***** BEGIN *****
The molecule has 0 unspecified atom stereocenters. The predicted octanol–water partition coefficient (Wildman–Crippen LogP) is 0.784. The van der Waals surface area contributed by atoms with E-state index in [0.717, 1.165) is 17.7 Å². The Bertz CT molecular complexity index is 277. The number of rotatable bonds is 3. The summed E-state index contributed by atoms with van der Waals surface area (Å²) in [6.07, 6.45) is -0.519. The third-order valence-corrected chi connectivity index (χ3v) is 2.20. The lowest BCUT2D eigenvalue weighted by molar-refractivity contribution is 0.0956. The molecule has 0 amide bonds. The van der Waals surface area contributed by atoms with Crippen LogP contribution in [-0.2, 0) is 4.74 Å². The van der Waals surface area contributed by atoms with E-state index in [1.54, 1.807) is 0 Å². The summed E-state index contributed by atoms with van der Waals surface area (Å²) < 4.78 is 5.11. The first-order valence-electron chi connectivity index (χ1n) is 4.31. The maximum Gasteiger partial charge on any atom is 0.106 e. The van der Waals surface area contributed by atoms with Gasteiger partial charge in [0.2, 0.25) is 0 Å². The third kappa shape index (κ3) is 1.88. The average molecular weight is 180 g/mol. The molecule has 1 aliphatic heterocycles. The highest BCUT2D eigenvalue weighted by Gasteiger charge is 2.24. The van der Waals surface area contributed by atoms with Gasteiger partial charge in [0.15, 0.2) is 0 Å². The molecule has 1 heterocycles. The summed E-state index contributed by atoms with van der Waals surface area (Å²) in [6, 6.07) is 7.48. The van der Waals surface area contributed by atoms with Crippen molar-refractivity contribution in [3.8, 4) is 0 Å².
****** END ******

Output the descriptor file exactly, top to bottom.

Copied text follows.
The molecule has 0 unspecified atom stereocenters. The predicted octanol–water partition coefficient (Wildman–Crippen LogP) is 0.784. The van der Waals surface area contributed by atoms with E-state index in [0.717, 1.165) is 17.7 Å². The Bertz CT molecular complexity index is 277. The number of rotatable bonds is 3. The summed E-state index contributed by atoms with van der Waals surface area (Å²) in [6.07, 6.45) is -0.519. The third-order valence-corrected chi connectivity index (χ3v) is 2.20. The lowest BCUT2D eigenvalue weighted by molar-refractivity contribution is 0.0956. The molecule has 0 amide bonds. The van der Waals surface area contributed by atoms with Crippen LogP contribution in [-0.2, 0) is 4.74 Å². The van der Waals surface area contributed by atoms with E-state index in [1.54, 1.807) is 0 Å². The summed E-state index contributed by atoms with van der Waals surface area (Å²) < 4.78 is 5.11. The first-order valence-electron chi connectivity index (χ1n) is 4.31. The maximum Gasteiger partial charge on any atom is 0.106 e. The van der Waals surface area contributed by atoms with Gasteiger partial charge in [0.2, 0.25) is 0 Å². The third kappa shape index (κ3) is 1.88. The average molecular weight is 180 g/mol. The molecule has 1 aliphatic heterocycles. The highest BCUT2D eigenvalue weighted by Gasteiger charge is 2.24. The van der Waals surface area contributed by atoms with Gasteiger partial charge in [0.15, 0.2) is 0 Å². The molecule has 1 heterocycles. The summed E-state index contributed by atoms with van der Waals surface area (Å²) in [6, 6.07) is 7.48. The van der Waals surface area contributed by atoms with Crippen molar-refractivity contribution in [3.8, 4) is 0 Å².